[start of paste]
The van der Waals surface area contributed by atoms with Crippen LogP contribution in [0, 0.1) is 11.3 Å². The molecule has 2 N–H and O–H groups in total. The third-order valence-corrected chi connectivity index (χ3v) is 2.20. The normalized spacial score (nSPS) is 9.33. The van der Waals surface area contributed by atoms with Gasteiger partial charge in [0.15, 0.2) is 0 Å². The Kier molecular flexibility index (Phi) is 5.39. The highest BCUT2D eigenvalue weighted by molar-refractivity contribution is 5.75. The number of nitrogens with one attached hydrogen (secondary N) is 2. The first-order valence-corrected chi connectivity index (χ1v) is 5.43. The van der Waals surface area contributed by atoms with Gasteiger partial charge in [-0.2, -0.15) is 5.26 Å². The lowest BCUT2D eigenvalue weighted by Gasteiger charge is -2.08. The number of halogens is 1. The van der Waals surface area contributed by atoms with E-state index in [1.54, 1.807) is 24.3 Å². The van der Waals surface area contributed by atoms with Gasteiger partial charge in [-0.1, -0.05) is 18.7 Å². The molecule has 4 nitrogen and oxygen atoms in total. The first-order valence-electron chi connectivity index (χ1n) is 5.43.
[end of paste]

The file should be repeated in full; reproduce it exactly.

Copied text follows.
The van der Waals surface area contributed by atoms with Crippen LogP contribution in [0, 0.1) is 11.3 Å². The molecule has 2 N–H and O–H groups in total. The third-order valence-corrected chi connectivity index (χ3v) is 2.20. The normalized spacial score (nSPS) is 9.33. The van der Waals surface area contributed by atoms with Gasteiger partial charge in [0.15, 0.2) is 0 Å². The Kier molecular flexibility index (Phi) is 5.39. The highest BCUT2D eigenvalue weighted by molar-refractivity contribution is 5.75. The number of nitrogens with one attached hydrogen (secondary N) is 2. The first-order valence-corrected chi connectivity index (χ1v) is 5.43. The van der Waals surface area contributed by atoms with Gasteiger partial charge in [-0.2, -0.15) is 5.26 Å². The lowest BCUT2D eigenvalue weighted by Gasteiger charge is -2.08. The number of halogens is 1. The van der Waals surface area contributed by atoms with E-state index in [1.54, 1.807) is 24.3 Å². The van der Waals surface area contributed by atoms with Gasteiger partial charge in [-0.1, -0.05) is 18.7 Å². The molecule has 4 nitrogen and oxygen atoms in total. The first-order valence-electron chi connectivity index (χ1n) is 5.43.